The variables in play for different disasters differ considerably,so planning ahead and playing "what if" games will be fruitful. In general, I prefer bugging in to bugging out, but that isn't always prudent or possible.Oct 5, 2013 at 9:09 pm #2031155
I earlier wrote, "Also, remember, for a full collapse scenario, death will actually be much easier than trying to survive. There is nothing wrong with death, it's misnamed."
Some might ask, then why are you trying to survive such a scenario, why the prepping, etc, etc?
It's a good question, if i was a more selfish type person but still knowing what i know via experiences, i would gladly take the option of checking out. See yah later on the other side! A lot of other dimensions/consciousness levels are quite nice vacation places. Far easier and more pleasant than the physical. My selfish side would love such a vacation or retirement at a younger age.
But, i have the ability, the desire, etc, to help others on various levels and that's the sole reason why i will be trying to survive. Sort of relates to those feelings and perceptions i had when very little. I've come close to death a couple of times, and can honestly say, i have no fear of it whatsoever.
@ Don, i don't even know why it's called a bug out bag.Oct 6, 2013 at 10:19 pm #2031421
@pitsyLocale: Central Texas
"@ Don, i don't even know why it's called a bug out bag."
Because it keeps the bugs out, silly.Oct 6, 2013 at 10:46 pm #2031428
@b-g-2-2Locale: Silicon Valley
"i don't even know why it's called a bug out bag."
It's hard to say for sure, but it has been a military term for at least sixty years, perhaps since the Korean War, 1950-1953. I was on the DMZ some years after the war, and we were in a delicate position on the DMZ. If we came under full scale attack from the north, we had approximately 15 minutes to "get the hell out of Dodge." The term in use then was that we would "bug out." Obviously, we could not move our total Army gear with us that quickly, so we were instructed to have a "bug out bag" ready to go in our barracks. That was to contain enough clothing and gear that it could be grabbed up and thrown onto the back of a truck for a very speedy ride across the river. We needed to have that to last us maybe for a couple of days. The bag was waterproof, in case we had to swim the river after the bridges were blown.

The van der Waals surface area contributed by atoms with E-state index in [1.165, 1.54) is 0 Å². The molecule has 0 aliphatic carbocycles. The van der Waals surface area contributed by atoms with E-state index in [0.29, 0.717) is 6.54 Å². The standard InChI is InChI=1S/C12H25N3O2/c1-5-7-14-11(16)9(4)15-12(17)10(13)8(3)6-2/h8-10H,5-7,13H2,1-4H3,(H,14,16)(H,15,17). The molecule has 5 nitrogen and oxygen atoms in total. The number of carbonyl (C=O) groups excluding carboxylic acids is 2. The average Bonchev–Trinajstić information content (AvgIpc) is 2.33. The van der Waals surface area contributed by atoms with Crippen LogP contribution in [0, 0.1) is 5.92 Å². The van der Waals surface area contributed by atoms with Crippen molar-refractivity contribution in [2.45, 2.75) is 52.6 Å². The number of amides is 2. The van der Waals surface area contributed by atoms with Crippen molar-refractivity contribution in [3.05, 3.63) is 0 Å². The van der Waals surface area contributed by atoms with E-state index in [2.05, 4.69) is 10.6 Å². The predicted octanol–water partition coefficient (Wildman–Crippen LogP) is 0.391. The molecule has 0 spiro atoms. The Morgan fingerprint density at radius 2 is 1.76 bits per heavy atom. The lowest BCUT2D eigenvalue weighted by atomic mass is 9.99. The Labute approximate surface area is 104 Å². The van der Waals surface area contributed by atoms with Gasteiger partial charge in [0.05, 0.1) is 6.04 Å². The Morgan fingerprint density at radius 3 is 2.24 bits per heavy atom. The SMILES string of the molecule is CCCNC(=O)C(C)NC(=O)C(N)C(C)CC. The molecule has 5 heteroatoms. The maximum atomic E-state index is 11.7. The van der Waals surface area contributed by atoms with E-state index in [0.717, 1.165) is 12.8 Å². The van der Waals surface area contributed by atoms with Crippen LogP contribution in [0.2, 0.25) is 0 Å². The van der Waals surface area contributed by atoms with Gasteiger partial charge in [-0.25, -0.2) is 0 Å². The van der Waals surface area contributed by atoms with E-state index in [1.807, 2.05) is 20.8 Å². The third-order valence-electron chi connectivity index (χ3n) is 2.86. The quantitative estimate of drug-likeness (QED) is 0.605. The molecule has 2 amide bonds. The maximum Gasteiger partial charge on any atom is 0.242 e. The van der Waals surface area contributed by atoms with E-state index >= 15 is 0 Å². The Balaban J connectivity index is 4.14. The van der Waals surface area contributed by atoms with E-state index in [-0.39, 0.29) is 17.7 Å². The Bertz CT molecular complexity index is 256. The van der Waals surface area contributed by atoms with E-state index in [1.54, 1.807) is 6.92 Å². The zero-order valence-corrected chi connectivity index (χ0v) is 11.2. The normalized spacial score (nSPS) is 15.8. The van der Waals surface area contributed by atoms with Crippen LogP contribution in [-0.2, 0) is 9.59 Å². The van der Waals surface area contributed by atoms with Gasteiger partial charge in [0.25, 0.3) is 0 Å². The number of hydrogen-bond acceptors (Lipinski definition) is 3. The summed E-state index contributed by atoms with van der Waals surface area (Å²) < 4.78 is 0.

–B.G.–Oct 6, 2013 at 11:02 pm #2031431
@dwambaughLocale: Pacific Northwest
Bugging out is an old military term for breaking camp in a hurry when the battle lines change.
I remember discussing this when hurricane Katrina struck. Anyone with a good multi-day hiking kit has all the things needed for a long trek once the initial disaster has struck. People walk the whole continent on through hikes, needing only more food and fuel and most UL shoes will go 600 miles. In the Katrina example, once the storm had passed, someone could have walked hundreds of miles from the stricken area, provided they found treatable water sources and could supplement whatever food they had on hand. Even the food factor wouldn't be life-threatening for some time— not much fun of course.
What is in my hiking kit that I wouldn't want in a survival kit? The whole idea of my gear list is to be self-sufficient in an environment that doesn't meet my needs to remain warm, dry, nourished, hydrated and "found."
Even my day hiking kit can cover these needs short-term and my multi-day kit can do it in good comfort for weeks or months. I might want to add a light folding saw for gathering firewood, which I normally wouldn't use for hiking.
First aid kit
Fire starting items
Water purification and storage
No need for zombie scenarios, just the ability to be self-supporting and to move out of an affected area as needed. I could walk to Missoula, Montana in about three weeks, Portland, Oregon in a week or Vancouver, Canada in 6 days and I can be deep into the Cascades in 2 days. No need for military style gear and I think my UL kit will give me great versatility and mobility.Oct 6, 2013 at 11:16 pm #2031435
Thank you for the humor and the historical lessons folks.
Dale, but what about in a complete collapse scenario, like what would probably happen with a Carrington like Solar event/really powerful and Earth directed CME?
I don't think the UL kit would cut it unless the person had some honed and well practiced bush craft skills, and even then, you would want some kind of hunting equipment whether bow or gun.